Typhoon Soulik

One of the less pleasant aspects of living on islands or in the coastal areas of climatically warmer zones is the threat of devastating tropical storms. These are usually referred to as typhoons, hurricanes, tropical depressions or cyclones, depending on the geographical location where they occur, but they are essentially the same thing – vast thunderstorms with sustained winds of at least 119 kilometres per hour and an “eye” of relative calm in the centre of it, clearly visible on satellite pictures. Many scientific studies have been published on the formation and subsequent movements of these storms, but suffice to say that they usually form close to the equator and often do not intensify enough until they are around 10 degrees north or south from it. As a result, people living on or close to the equator (e.g. Singapore) will never experience these damaging storms, while those further afield, even in the climatically milder zone (e.g Tokyo in Japan) will feel the devastating effect from time to time.

Taiwan generally gets several typhoons each year, mostly between July and October. The first one of this year’s typhoon season hit the island yesterday; Soulik, as the storm is called, was at first classified as “super typhoon”, but it was later downgraded as its intensity dropped somewhat when the eye approached northern Taiwan. Here in the southern part of the island we only started feeling the effect around midnight, but the winds, once they arrived, were incredibly thunderous and it was impossible to sleep. The storm has been moving at a speed of 25 kilometres per hour, which is rather fast, and the centre of it already left the island by mid-morning today, heading towards China. There is still some rain and thunders, but the winds have calmed down considerably in Taitung.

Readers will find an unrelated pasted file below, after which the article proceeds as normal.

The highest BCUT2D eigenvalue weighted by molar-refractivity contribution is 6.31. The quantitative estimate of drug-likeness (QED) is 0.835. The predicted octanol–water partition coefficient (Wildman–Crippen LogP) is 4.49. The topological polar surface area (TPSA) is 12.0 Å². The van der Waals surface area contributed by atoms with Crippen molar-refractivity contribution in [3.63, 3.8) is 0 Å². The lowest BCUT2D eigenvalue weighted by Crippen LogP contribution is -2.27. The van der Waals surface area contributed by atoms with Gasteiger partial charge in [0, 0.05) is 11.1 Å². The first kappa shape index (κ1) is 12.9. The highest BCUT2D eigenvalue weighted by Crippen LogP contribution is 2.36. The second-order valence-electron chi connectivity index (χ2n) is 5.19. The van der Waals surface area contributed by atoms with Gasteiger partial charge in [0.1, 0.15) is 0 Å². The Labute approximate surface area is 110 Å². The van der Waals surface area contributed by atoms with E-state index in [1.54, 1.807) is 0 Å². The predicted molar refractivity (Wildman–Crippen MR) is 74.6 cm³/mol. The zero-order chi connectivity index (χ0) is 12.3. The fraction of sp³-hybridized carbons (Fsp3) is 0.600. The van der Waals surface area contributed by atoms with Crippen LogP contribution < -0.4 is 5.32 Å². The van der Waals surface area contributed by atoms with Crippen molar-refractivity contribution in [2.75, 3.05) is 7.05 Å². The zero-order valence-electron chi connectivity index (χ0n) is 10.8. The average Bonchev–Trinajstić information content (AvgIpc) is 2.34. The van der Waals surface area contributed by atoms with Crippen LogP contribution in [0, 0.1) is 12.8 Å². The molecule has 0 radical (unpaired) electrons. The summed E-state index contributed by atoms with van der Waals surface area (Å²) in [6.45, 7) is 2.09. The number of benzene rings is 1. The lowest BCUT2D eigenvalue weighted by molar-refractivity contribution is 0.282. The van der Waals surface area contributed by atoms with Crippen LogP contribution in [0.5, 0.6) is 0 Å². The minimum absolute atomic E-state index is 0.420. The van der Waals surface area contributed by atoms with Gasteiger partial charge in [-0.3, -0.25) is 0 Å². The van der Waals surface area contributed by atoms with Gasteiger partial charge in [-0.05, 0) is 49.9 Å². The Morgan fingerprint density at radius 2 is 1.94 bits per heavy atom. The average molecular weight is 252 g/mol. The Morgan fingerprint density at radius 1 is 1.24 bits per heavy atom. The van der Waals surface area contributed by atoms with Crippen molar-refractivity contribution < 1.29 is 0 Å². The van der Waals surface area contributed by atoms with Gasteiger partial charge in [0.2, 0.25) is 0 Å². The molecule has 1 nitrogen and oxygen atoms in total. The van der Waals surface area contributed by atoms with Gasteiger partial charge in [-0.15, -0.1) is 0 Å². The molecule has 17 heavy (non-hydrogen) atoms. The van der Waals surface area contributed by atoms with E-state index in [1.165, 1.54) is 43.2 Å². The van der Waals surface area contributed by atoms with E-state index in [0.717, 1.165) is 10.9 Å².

Unfortunately, those six hours of gale-force winds have left scenes of destructions around us. Fallen trees, broken plants, roads and farms covered by wet leaves… To get an idea what it was like, take a look at the pictures below. The first one is a photo of our lovely and healthy papaya tree as photographed about two weeks ago, while the second and third pictures are from this morning. It took just six hours of strong winds to destroy just about all its leaves, even though most of the fruits are still bravely hanging on…

Before typhoon:


After typhoon:



Still, in spite of all the destruction caused by this powerful natural phenomenon, there was something that put smiles back on our faces this morning – a bag full of home-grown vegetables placed near the main gate, from one of our kind neighbours. Typhoons tend to have a drastically negative effect on fresh produce, both in terms of supply (or lack, thereof) and prices. So despite all the devastation, it feels great to know that people around us care and that we are still going to have great-tasting fresh vegetables for lunch… 🙂


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